• Yandhi: The album was announced to be released by rapper Kanye West on September 29, 2018, but ended up not being released. After announcing that his album would be released in November, Kanye canceled the album's release and spent his time recording in Africa and various Sunday Services. Despite containing a stacked set of featured musicians, including Tyler the Creator, Nicki Minaj, 6ix9ine, XXXTentacion, Lauryn Hill, and Rihanna, the album's release date and tracklist have been shrouded in secrecy.

Video gamesEdit

  • Aliens: Colonial Marines: First announced in 2001, Aliens: Colonial Marines spent over 12 years in development hell. The original game which was announced in 2001 to be in development by Check Six Games, was cancelled. The video game rights for the Alien franchise were sold in December 2006 to Sega.[112] Gearbox Software subsequently announced that it would take over development of Colonial Marines, intending it to be a direct follow-up to Aliens.[113] The game would spend another 7 years in development, during which Gearbox's resources were also being consumed by other projects, such as Duke Nukem Forever, as well as its own franchise Borderlands, resulting in much of the game's development being outsourced to other studios. The game was released in 2013, where it was criticized for having various bugs and gameplay issues, low-quality graphics, as well as a lack of consistent continuity with the Alien film franchise. Further controversy emerged when it was found that Gearbox and Sega had presented demos of the game at conventions that had a noticeably higher graphics quality than the final product.[114][115][116][117][118]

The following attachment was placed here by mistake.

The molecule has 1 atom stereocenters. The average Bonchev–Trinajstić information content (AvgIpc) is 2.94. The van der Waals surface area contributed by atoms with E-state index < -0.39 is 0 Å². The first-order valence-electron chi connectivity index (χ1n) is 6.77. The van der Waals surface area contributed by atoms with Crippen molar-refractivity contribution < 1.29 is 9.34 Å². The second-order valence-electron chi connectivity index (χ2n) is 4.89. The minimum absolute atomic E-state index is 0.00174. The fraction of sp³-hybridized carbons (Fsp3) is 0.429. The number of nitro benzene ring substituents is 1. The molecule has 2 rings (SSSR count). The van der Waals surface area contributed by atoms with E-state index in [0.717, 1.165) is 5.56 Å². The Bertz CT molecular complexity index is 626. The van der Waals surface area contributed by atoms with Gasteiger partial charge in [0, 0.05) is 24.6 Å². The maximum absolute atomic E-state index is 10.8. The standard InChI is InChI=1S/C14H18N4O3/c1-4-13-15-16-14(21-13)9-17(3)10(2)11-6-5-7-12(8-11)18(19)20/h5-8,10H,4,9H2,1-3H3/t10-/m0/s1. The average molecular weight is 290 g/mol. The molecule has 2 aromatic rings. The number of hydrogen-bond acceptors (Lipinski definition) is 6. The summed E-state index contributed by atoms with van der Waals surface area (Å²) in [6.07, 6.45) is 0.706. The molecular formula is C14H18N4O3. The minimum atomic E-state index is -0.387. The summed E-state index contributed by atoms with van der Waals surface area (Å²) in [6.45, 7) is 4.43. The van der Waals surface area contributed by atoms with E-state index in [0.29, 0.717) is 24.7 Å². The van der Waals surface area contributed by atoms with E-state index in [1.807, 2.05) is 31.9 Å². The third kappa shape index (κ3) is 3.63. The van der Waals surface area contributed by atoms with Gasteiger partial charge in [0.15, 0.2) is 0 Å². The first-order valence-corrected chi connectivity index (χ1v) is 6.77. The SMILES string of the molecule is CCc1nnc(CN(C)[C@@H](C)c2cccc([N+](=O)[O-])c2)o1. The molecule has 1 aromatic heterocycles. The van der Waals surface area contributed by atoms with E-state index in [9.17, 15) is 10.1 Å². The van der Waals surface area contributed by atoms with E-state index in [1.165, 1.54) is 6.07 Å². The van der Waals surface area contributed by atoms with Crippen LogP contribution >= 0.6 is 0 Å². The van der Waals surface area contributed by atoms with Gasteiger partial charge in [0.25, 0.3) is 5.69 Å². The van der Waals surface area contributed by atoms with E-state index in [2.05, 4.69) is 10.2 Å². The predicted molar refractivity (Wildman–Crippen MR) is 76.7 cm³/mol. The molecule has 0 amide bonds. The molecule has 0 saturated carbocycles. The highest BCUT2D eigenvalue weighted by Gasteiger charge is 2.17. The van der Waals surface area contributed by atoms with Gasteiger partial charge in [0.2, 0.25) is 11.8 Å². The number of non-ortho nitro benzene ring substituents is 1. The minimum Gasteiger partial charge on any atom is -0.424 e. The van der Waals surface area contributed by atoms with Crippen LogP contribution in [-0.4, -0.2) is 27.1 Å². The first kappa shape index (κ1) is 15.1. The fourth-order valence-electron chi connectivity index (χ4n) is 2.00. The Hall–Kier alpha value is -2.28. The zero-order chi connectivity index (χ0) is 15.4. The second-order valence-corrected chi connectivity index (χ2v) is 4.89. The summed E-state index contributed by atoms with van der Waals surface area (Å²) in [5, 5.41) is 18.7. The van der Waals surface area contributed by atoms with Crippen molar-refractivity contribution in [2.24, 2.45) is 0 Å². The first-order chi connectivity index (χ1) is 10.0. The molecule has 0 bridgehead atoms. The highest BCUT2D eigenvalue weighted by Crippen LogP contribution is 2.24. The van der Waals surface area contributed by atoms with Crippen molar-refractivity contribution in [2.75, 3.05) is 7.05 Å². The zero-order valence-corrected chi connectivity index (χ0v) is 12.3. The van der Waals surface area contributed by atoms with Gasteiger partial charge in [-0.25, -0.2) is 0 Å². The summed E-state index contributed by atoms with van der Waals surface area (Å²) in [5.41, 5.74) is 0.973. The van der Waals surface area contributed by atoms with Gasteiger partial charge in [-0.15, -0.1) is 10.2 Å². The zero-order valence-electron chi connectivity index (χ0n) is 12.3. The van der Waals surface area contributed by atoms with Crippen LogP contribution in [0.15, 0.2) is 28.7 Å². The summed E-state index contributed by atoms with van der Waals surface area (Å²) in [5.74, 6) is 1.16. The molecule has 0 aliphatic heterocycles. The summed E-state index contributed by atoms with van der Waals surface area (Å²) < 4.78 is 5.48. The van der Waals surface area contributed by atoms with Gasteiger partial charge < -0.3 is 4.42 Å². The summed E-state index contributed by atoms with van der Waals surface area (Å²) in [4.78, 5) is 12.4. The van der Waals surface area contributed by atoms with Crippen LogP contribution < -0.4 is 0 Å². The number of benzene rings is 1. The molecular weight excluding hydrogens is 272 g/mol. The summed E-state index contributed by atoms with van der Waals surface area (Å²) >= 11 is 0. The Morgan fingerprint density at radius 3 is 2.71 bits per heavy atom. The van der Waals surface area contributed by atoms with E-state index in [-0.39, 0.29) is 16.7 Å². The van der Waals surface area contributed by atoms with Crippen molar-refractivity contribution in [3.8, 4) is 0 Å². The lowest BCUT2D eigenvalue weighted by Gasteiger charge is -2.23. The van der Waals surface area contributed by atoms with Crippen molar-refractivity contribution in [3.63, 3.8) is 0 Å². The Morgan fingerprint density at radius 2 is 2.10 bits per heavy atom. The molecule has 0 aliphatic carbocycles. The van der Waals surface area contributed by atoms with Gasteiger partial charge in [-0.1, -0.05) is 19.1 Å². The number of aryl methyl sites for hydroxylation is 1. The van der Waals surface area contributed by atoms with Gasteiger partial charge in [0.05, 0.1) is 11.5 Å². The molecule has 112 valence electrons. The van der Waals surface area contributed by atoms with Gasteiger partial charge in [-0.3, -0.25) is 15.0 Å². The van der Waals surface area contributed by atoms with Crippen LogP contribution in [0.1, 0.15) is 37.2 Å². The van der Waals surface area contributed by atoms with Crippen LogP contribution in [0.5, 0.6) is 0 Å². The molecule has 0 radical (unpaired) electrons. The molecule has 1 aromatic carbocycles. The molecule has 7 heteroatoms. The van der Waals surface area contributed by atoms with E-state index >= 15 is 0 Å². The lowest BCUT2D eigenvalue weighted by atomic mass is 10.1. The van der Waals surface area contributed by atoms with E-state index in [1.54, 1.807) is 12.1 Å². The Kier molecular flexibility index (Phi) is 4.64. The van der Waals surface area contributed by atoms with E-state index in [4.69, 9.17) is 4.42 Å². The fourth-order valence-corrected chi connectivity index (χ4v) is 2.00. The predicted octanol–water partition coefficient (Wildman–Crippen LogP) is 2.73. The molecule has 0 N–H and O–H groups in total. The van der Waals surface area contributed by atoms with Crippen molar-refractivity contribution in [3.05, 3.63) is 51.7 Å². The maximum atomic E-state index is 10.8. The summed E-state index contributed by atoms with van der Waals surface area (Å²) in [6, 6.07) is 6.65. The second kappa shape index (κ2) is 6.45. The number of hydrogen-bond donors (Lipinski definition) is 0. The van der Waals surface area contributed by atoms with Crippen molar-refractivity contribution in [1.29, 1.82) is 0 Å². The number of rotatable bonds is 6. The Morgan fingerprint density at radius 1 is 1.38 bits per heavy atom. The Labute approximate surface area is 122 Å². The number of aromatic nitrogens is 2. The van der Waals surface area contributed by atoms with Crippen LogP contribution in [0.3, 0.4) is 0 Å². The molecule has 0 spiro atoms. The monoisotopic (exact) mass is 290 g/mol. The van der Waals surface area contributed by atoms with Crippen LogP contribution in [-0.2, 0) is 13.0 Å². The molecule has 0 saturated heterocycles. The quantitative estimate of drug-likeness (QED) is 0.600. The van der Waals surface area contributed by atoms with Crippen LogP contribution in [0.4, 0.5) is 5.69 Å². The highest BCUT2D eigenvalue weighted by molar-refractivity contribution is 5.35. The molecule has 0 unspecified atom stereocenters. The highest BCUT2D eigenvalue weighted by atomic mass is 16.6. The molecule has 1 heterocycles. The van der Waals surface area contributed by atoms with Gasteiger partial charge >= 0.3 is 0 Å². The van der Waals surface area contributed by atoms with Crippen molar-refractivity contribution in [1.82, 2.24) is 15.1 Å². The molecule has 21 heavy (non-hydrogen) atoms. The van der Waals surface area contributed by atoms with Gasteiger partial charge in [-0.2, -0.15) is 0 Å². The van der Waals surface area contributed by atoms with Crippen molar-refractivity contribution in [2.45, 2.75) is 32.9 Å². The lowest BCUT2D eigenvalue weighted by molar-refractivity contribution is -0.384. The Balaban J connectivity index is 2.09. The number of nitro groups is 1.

• Banjo-Pilot: One of the first Game Boy Advance (GBA) games announced,[119] Rare's Banjo-Pilot had a tumultuous development period.[120] Rare and Nintendo announced the game at E3 2001 under the title Diddy Kong Pilot.[121] At this point, it was the sequel to Rare's Diddy Kong Racing, featured characters from Donkey Kong and Mario, and could be controlled by tilting the GBA.[122] It was originally scheduled to be released in early 2002,[123] but a number of problems arose, such as Nintendo being unhappy with the game and company politics making progress impossible.[124] When Microsoft acquired Rare in September 2002, Rare lost the rights to Nintendo characters and was forced to replace them with characters from their Banjo series.[122] Banjo-Pilot was finally released in 2005, after a development period of nearly five years.[125]
  • Beyond Good and Evil 2: An upcoming sequel to the 2003 video game, Beyond_Good_&_Evil_(video_game). The original was released in 2003, was critically praised and gained a cult following, but was considered a commercial failure. Its director said in a May 2008 interview with the French magazine Jeuxvideo.fr [fr] that a Beyond Good & Evil sequel had been in pre-production for a year, but was yet to be approved by Ubisoft.[126] Ubisoft officially announced a sequel in 2016.[127][128][129] Ubisoft showed the first new trailer for Beyond Good and Evil 2 during their E3 2017 conference and it was announced as a prequel to the first game.[130]
  • Diablo III: Development began in 2000 by Blizzard North, and continued until the studio closed in 2005.[131] An entirely new development began in 2006, and the game was released in 2012.
  • Duke Nukem Forever: The sequel to the 1996 game Duke Nukem 3D, Duke Nukem Forever, was in development hell for 14 years: from 1997[132] to its release date in 2011. The long development time was caused by numerous factors, including a switch from the Quake II engine to the Unreal Engine,[132] having a relatively small development staff by modern standards (3D Realms' co-owners George Broussard and Scott Miller infamously maintained that the game would be released "when it's done"), conflicts between 3D Realms and its publisher, Take-Two Interactive, over how it had been handling the constant delays, and the eventual bankruptcy of 3D Realms.[133][134][135] In 2009, the rights to the Duke Nukem franchise were sold to Gearbox Software, who eventually completed the game and released it in 2011.[136][137][138][139] The game was ultimately a critical disappointment, with most of the criticism directed towards the game's clunky controls, long loading times, offensive humor, and overall aged and dated design.[140][141][142]